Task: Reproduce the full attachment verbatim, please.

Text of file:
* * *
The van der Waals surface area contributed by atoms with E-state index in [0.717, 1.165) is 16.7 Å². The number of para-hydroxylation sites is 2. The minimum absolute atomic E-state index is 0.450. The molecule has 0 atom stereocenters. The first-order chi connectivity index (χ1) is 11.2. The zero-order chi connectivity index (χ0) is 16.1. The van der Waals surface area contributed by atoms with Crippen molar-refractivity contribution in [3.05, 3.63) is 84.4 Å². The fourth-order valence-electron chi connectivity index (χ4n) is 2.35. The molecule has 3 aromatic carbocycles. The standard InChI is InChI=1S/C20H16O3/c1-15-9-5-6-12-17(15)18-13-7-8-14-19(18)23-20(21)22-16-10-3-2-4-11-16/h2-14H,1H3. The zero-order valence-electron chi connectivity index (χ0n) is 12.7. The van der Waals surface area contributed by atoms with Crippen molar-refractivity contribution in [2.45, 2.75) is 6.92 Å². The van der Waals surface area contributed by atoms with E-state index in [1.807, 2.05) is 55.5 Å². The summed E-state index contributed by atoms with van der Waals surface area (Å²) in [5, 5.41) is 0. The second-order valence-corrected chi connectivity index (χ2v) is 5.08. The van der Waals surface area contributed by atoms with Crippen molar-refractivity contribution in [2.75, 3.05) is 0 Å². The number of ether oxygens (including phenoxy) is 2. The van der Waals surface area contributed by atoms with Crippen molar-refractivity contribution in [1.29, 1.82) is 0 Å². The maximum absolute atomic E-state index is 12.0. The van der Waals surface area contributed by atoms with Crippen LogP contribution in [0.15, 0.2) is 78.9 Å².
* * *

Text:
The van der Waals surface area contributed by atoms with E-state index in [0.717, 1.165) is 16.7 Å². The number of para-hydroxylation sites is 2. The minimum absolute atomic E-state index is 0.450. The molecule has 0 atom stereocenters. The first-order chi connectivity index (χ1) is 11.2. The zero-order chi connectivity index (χ0) is 16.1. The van der Waals surface area contributed by atoms with Crippen molar-refractivity contribution in [3.05, 3.63) is 84.4 Å². The fourth-order valence-electron chi connectivity index (χ4n) is 2.35. The molecule has 3 aromatic carbocycles. The standard InChI is InChI=1S/C20H16O3/c1-15-9-5-6-12-17(15)18-13-7-8-14-19(18)23-20(21)22-16-10-3-2-4-11-16/h2-14H,1H3. The zero-order valence-electron chi connectivity index (χ0n) is 12.7. The van der Waals surface area contributed by atoms with Crippen molar-refractivity contribution in [2.45, 2.75) is 6.92 Å². The van der Waals surface area contributed by atoms with E-state index in [1.807, 2.05) is 55.5 Å². The summed E-state index contributed by atoms with van der Waals surface area (Å²) in [5, 5.41) is 0. The second-order valence-corrected chi connectivity index (χ2v) is 5.08. The van der Waals surface area contributed by atoms with Crippen molar-refractivity contribution in [2.75, 3.05) is 0 Å². The number of ether oxygens (including phenoxy) is 2. The van der Waals surface area contributed by atoms with Crippen molar-refractivity contribution in [1.29, 1.82) is 0 Å². The maximum absolute atomic E-state index is 12.0. The van der Waals surface area contributed by atoms with Crippen LogP contribution in [0.15, 0.2) is 78.9 Å².